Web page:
Plant-based diet leading to better heart health

Susan S. Johnson

“The focus should be what you’re incorporating in your diet and not necessarily what you’re taking out.”

It’s time to start loving those veggies.

The American Heart Association says new research links eating more plant-based foods to fewer heart attacks or cardiovascular disease.

Meat lovers, don’t worry, it doesn’t mean you have to go full vegetarian. 

Danielle Sanislow, a registered dietician at Tampa General Hospital explains, “the focus should be what you’re incorporating in your diet and not necessarily what you’re taking out.”

She says focus on adding good nutrients including “plant-based proteins being your beans, your nuts, your seeds,

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Plant-Based Diet: Benefits for Heart Health

Susan S. Johnson

A plant-based diet can be good for your heart.

If you’re eating mostly or only fruits, vegetables, nuts, beans, whole grains, and meat substitutes like soy, you may cut your odds of getting heart disease, high cholesterol, high blood pressure, and type 2 diabetes, compared to a diet that includes a lot more meat.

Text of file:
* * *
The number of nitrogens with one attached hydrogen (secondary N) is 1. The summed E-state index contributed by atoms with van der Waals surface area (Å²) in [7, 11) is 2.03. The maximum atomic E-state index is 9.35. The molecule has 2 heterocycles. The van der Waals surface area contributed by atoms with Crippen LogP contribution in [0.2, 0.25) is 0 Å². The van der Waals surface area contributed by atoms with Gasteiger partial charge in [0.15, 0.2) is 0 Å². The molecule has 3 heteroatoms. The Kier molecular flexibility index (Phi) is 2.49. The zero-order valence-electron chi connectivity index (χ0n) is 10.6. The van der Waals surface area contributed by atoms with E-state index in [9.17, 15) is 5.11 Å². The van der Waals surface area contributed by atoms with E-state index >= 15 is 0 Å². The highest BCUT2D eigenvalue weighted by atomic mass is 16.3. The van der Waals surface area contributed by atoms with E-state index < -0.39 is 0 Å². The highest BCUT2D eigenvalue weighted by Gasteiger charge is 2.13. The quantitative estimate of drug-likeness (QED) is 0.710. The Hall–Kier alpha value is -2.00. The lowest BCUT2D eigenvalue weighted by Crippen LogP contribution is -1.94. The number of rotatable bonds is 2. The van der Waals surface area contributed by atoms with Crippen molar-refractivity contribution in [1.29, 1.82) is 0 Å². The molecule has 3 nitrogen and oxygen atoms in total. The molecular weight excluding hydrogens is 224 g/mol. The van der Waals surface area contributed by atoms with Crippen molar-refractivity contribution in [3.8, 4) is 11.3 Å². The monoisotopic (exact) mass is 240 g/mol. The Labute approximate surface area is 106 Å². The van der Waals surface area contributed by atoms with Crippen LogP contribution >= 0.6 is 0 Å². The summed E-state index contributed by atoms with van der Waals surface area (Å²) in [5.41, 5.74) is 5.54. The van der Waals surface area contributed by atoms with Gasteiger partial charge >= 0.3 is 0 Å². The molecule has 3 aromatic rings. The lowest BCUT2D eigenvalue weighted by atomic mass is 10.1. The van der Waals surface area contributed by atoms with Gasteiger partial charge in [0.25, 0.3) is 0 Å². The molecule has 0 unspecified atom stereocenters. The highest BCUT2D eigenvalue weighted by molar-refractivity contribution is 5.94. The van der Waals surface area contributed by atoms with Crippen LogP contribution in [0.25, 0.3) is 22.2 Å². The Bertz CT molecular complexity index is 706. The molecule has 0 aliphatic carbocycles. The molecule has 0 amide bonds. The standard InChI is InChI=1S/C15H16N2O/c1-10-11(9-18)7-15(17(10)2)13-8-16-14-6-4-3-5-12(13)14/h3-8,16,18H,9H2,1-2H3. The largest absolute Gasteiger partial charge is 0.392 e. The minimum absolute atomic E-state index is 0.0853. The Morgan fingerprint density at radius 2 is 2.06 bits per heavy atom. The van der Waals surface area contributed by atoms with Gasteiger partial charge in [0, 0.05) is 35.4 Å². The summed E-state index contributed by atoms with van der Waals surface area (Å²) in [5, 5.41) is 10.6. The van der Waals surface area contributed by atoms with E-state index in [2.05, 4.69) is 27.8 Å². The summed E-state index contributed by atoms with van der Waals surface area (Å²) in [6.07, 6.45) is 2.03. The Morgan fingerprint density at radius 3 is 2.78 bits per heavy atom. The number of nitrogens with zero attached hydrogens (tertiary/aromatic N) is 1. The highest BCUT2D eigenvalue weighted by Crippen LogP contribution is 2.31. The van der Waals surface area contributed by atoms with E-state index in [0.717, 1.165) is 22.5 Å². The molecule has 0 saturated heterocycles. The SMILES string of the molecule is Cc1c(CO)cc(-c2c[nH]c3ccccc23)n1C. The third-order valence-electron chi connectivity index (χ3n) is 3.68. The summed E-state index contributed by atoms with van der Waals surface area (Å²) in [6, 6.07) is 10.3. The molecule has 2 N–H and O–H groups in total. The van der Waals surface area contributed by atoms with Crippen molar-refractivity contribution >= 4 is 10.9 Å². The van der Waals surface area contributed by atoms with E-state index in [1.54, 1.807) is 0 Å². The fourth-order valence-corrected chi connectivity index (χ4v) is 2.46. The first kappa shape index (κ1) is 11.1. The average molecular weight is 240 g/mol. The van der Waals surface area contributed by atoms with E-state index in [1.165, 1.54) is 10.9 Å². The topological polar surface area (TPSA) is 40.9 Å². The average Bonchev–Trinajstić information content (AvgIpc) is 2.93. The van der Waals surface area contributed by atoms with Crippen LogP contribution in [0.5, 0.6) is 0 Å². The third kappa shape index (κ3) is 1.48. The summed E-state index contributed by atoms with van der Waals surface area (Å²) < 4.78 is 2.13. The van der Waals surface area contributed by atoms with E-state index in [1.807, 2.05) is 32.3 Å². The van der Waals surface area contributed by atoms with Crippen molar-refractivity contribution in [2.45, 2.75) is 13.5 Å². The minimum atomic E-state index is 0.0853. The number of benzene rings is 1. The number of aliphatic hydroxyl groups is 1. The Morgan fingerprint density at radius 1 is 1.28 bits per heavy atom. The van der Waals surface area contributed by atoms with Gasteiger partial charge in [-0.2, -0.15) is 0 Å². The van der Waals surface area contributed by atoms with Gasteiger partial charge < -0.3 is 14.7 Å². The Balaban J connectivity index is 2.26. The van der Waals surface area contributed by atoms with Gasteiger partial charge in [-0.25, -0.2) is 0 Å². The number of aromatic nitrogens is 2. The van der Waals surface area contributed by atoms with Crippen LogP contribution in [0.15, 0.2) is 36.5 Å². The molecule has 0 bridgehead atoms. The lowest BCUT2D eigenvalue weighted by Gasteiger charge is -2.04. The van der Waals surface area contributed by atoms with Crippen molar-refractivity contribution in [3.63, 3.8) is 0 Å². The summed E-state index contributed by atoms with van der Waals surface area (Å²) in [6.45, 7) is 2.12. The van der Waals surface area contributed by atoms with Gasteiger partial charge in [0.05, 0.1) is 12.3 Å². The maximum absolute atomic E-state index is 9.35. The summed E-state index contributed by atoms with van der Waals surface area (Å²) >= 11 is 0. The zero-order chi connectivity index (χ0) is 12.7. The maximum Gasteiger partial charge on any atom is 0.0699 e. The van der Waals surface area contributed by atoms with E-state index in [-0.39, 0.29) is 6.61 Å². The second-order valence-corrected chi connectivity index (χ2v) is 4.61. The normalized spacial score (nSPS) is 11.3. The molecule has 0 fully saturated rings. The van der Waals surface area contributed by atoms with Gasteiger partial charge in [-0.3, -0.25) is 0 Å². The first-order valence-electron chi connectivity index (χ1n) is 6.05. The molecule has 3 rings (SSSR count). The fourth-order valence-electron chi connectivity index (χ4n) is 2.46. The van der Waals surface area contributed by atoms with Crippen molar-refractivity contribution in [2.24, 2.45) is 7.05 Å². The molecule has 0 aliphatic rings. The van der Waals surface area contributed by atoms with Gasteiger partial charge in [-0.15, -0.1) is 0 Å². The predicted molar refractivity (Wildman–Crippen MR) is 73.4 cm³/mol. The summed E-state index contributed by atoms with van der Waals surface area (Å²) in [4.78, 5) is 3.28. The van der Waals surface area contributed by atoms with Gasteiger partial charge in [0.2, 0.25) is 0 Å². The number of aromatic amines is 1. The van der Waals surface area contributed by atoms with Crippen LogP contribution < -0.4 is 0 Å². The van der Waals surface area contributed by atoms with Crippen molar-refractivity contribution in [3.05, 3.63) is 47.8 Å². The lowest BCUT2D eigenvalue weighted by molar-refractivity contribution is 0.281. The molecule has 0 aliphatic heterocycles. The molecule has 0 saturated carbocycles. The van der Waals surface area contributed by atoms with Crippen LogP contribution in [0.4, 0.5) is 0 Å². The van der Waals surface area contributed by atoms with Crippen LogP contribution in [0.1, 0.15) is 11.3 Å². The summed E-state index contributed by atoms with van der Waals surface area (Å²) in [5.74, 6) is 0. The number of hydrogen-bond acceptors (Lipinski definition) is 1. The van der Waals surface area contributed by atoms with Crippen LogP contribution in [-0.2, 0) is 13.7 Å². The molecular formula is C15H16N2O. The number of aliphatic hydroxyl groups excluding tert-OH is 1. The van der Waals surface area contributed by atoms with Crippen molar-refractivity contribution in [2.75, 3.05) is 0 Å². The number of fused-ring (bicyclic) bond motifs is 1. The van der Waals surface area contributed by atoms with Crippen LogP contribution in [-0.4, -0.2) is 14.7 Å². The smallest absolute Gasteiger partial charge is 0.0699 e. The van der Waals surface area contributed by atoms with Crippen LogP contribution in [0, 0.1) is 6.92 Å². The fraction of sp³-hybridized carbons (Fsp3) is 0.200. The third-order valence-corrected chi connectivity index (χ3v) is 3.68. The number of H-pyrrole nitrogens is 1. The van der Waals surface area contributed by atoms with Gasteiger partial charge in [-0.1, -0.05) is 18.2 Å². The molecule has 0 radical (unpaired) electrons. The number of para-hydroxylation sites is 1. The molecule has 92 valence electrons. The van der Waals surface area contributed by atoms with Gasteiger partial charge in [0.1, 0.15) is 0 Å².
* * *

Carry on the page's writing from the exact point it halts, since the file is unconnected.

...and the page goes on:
There are many different types of plant-based diets. The three most common ones are:

  • Vegan: No animal products such as meat, eggs, or dairy products.
  • Lacto-vegetarian: No meat or eggs, but dairy products are OK.
  • Lacto-ovo-vegetarian: No meat, but dairy products
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Can a Low-Carb Diet Help Your Heart Health?

Susan S. Johnson

Instead, the researchers designed what they considered practical and relatively healthy diets for each group. All of the participants ate meals like vegetable omelets, chicken burritos with black beans, seasoned London broil, vegetarian chili, cauliflower soup, toasted lentil salads and grilled salmon. But the high-carb group also ate foods like whole wheat bread, brown rice, multigrain English muffins, strawberry jam, pasta, skim milk and vanilla yogurt. The low-carb group skipped the bread, rice and fruit spreads and sugary yogurts. Instead, their meals contained more high-fat ingredients such as whole milk, cream, butter, guacamole, olive oil, almonds, peanuts, pecans and macadamia

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Diet rich in dairy may be linked to lower risk of heart disease: report

Susan S. Johnson

A diet rich in dairy fat may be linked to a lower risk of cardiovascular disease, researchers say.

In a new Swedish cohort study published in the journal Plos Medicine, international experts challenged the view that full-fat dairy options should be avoided due to saturated fat. 

Looking at the dairy fat intake in 4,150 Swedish adults – the majority of whom were female, with a median age of 60.5 years – over a period of

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